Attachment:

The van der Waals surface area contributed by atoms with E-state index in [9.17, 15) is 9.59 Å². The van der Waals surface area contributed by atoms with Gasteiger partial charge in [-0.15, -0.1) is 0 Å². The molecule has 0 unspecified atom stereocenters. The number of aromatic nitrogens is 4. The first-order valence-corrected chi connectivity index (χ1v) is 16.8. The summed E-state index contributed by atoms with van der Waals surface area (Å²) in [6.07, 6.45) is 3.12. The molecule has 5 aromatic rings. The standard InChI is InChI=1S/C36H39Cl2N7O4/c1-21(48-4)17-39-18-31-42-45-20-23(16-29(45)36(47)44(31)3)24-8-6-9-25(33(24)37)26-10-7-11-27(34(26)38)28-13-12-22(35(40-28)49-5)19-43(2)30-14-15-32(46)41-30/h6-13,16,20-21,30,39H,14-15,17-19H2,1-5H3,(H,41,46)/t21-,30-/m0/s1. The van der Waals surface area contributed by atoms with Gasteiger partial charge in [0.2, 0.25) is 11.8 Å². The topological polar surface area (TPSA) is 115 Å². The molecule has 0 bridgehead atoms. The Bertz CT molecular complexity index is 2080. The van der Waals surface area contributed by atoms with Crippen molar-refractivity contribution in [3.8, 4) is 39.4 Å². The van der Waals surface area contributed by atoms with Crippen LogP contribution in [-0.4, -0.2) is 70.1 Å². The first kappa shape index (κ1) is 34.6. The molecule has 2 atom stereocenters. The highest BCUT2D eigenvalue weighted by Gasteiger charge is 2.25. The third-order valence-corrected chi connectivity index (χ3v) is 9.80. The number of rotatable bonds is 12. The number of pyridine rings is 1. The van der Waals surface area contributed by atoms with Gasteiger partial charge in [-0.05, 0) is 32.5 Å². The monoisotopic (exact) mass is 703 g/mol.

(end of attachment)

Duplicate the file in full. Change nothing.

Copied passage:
The van der Waals surface area contributed by atoms with E-state index in [9.17, 15) is 9.59 Å². The van der Waals surface area contributed by atoms with Gasteiger partial charge in [-0.15, -0.1) is 0 Å². The molecule has 0 unspecified atom stereocenters. The number of aromatic nitrogens is 4. The first-order valence-corrected chi connectivity index (χ1v) is 16.8. The summed E-state index contributed by atoms with van der Waals surface area (Å²) in [6.07, 6.45) is 3.12. The molecule has 5 aromatic rings. The standard InChI is InChI=1S/C36H39Cl2N7O4/c1-21(48-4)17-39-18-31-42-45-20-23(16-29(45)36(47)44(31)3)24-8-6-9-25(33(24)37)26-10-7-11-27(34(26)38)28-13-12-22(35(40-28)49-5)19-43(2)30-14-15-32(46)41-30/h6-13,16,20-21,30,39H,14-15,17-19H2,1-5H3,(H,41,46)/t21-,30-/m0/s1. The van der Waals surface area contributed by atoms with Gasteiger partial charge in [0.2, 0.25) is 11.8 Å². The topological polar surface area (TPSA) is 115 Å². The molecule has 0 bridgehead atoms. The Bertz CT molecular complexity index is 2080. The van der Waals surface area contributed by atoms with Crippen molar-refractivity contribution in [3.8, 4) is 39.4 Å². The van der Waals surface area contributed by atoms with Crippen LogP contribution in [-0.4, -0.2) is 70.1 Å². The first kappa shape index (κ1) is 34.6. The molecule has 2 atom stereocenters. The highest BCUT2D eigenvalue weighted by Gasteiger charge is 2.25. The third-order valence-corrected chi connectivity index (χ3v) is 9.80. The number of rotatable bonds is 12. The number of pyridine rings is 1. The van der Waals surface area contributed by atoms with Gasteiger partial charge in [-0.05, 0) is 32.5 Å². The monoisotopic (exact) mass is 703 g/mol.